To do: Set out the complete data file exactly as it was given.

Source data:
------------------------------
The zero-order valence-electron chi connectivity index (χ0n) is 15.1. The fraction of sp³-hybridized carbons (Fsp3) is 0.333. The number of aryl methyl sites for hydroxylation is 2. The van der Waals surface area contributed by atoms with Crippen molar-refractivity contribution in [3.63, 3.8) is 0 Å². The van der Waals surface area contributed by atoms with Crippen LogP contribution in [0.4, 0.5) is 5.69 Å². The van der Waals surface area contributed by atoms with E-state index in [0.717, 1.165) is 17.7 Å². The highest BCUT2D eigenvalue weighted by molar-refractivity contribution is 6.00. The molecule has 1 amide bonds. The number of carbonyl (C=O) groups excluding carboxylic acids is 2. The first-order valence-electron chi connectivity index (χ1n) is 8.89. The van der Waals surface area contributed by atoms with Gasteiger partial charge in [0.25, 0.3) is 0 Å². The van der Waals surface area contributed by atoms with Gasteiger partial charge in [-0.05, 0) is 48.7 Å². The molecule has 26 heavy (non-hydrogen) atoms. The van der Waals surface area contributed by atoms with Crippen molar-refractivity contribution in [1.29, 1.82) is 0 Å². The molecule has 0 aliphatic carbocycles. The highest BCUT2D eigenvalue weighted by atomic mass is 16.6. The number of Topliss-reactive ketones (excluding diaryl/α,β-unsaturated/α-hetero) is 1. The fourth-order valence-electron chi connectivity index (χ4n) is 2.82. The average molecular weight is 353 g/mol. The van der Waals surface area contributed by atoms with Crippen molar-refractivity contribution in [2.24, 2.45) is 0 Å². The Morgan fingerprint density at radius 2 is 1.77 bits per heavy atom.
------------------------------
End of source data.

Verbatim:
The zero-order valence-electron chi connectivity index (χ0n) is 15.1. The fraction of sp³-hybridized carbons (Fsp3) is 0.333. The number of aryl methyl sites for hydroxylation is 2. The van der Waals surface area contributed by atoms with Crippen molar-refractivity contribution in [3.63, 3.8) is 0 Å². The van der Waals surface area contributed by atoms with Crippen LogP contribution in [0.4, 0.5) is 5.69 Å². The van der Waals surface area contributed by atoms with E-state index in [0.717, 1.165) is 17.7 Å². The highest BCUT2D eigenvalue weighted by molar-refractivity contribution is 6.00. The molecule has 1 amide bonds. The number of carbonyl (C=O) groups excluding carboxylic acids is 2. The first-order valence-electron chi connectivity index (χ1n) is 8.89. The van der Waals surface area contributed by atoms with Gasteiger partial charge in [0.25, 0.3) is 0 Å². The van der Waals surface area contributed by atoms with Gasteiger partial charge in [-0.05, 0) is 48.7 Å². The molecule has 26 heavy (non-hydrogen) atoms. The van der Waals surface area contributed by atoms with Crippen molar-refractivity contribution in [1.29, 1.82) is 0 Å². The molecule has 0 aliphatic carbocycles. The highest BCUT2D eigenvalue weighted by atomic mass is 16.6. The number of Topliss-reactive ketones (excluding diaryl/α,β-unsaturated/α-hetero) is 1. The fourth-order valence-electron chi connectivity index (χ4n) is 2.82. The average molecular weight is 353 g/mol. The van der Waals surface area contributed by atoms with Crippen molar-refractivity contribution in [2.24, 2.45) is 0 Å². The Morgan fingerprint density at radius 2 is 1.77 bits per heavy atom.